This week’s contributing blogger, Emmanuel Castillo, is a second year Masters of Fine Arts candidate at Pratt Institute, who experiments with hybrid mediums as part of his interdisciplinary practice. Currently, Emmanuel is investigating the role of materials in reimagining identity.
The second talk of the 2018 Creating a Living Legacy (CALL)/VoCA Talks season covered preservation of artwork and legacy. The talk, which was moderated by Kendra Roth, became the first program to highlight the perspective of CALL’s legacy specialists. Moreover, each of the three panelists – Antonia Perez, Rose Nesler, and Julia Rooney – represents a stepping stone in the chronology of CALL’s evolution.
Materials carry their own legacy, and as such artists who experiment with materials must negotiate the conservation and preservation of their work. The three panelists discussed their practice with specific emphasis on materiality and the role documentation has to play in conserving their history.
Antonia Perez, the first speaker, creates sculptures and public art with “single-use” plastic, such as plastic bags and bottles that are typically discarded after their contents have been disposed. Perez considers herself a missionary highlighting the negative impact of plastic on our planet, and looks forward to the day she may not need to use plastic. She expressed that her personal legacy exists in the social message of her work. As part of her practice, Perez recontextualizes plastic. The work will deteriorate over time; similarly, the human history remaining in the form of plastic will also deteriorate.
Rose Nestler, whose installation, Gymnasia, is currently on display at BRIC, followed Perez. Her interdisciplinary practice includes video, sculpture, and installation with fabric. Nestler shared her interest in the beginning of craftsmanship, a period without gender identification. Her most recent body of work, investigates the gender roles that items of clothing represent. Nesler also asserts that the space housing artwork contributes to its legacy. She stores her artwork mindfully, and rids of the work she feels would not benefit her legacy in the long run.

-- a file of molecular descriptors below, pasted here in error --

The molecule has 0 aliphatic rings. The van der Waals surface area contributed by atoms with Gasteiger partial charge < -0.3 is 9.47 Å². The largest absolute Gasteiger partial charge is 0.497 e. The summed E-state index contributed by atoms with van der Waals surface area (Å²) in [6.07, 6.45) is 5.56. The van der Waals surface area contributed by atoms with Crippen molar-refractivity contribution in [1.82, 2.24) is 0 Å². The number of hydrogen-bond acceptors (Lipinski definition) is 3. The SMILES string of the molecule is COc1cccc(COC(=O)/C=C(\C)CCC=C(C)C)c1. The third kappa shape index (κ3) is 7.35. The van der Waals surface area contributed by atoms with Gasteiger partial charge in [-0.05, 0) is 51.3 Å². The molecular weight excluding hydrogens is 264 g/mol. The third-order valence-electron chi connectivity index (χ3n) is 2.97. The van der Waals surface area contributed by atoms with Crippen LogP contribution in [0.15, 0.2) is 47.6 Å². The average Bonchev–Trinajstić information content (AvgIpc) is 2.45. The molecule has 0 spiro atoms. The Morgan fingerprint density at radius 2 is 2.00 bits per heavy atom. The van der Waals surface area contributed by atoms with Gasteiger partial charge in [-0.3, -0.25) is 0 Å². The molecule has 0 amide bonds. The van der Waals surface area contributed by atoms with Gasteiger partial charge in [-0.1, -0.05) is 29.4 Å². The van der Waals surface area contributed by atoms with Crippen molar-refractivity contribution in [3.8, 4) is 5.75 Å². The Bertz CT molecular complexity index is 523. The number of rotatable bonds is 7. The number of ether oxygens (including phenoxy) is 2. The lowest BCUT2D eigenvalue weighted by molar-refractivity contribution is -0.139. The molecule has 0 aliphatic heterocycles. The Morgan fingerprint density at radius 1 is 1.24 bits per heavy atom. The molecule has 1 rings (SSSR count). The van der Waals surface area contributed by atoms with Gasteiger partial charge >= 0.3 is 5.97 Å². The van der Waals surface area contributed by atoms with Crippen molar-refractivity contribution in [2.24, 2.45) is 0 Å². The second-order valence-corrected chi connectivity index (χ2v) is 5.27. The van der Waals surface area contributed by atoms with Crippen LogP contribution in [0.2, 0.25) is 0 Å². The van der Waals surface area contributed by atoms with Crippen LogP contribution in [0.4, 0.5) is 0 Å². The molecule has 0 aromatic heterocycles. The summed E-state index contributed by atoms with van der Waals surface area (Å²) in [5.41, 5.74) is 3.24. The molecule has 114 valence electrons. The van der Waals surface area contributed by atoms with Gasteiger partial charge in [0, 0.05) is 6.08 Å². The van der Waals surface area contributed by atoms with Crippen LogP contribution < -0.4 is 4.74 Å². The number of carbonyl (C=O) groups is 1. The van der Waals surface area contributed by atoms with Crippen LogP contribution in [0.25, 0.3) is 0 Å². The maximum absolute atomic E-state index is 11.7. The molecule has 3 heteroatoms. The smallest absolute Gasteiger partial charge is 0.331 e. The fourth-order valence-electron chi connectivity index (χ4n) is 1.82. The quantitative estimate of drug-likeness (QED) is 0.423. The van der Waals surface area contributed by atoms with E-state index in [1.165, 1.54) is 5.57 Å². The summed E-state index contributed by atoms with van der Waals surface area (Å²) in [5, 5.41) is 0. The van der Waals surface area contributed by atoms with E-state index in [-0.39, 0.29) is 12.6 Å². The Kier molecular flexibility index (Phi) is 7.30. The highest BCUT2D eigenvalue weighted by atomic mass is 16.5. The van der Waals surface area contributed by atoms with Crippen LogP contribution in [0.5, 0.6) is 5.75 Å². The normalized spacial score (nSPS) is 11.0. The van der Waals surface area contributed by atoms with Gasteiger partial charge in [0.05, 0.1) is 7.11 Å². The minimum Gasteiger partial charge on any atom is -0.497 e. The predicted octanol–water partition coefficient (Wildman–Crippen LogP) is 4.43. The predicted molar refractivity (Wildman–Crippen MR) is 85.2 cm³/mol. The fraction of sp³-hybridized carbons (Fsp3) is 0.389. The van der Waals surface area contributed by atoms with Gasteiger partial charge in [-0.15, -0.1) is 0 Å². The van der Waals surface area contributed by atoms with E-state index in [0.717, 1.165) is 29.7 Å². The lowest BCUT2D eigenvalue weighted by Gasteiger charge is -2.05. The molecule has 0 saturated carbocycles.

The third and final speaker, Julia Rooney, a source driven artist, finds inspiration in her life and her immediate surroundings. Rooney combats the assumption that an object or material will last forever, and challenges the preciousness of materials. She values the fluidity in the history of materials. Rooney recycles materials from one piece to create another, which transitions the legacy of a particular work into the other.
The artist individual presentations were followed by a conversation with Roth, during which the panel agreed that materials carry unique function, which shapes an artists work. However, particularly when a material chooses us, like plastic chose Perez, we must also embrace the specificity and serendipity those materials carry.
The panelists also agreed that maintaining a legacy also means self care: rest is as valuable as the time we invest in our work. To the panelists, downtime comes in different forms. Maintaining a healthy work routine while resting from working on a particular project looks like reading, working on a completely different project, taking a break from the studio or engaging with other break time activities that improve mental health.
Moreover, the panel discussed the role of websites and social media. Nesler shared that not all work needs to be visible to the general audience. Websites also serve as a crucial tool for documenting and archiving artwork. To Perez, social media is a tool to spark curiosity.
In conclusion, the panelists discussed the role of mentorship. Mentorship allows for a practice, a specific way of making, to live on. An artist’s legacy exists in their artwork, but also in the members of their community who took part in the formation of their artistic fingerprint.
All photos by Taylor Dafoe. Courtesy of Voices in Contemporary Art.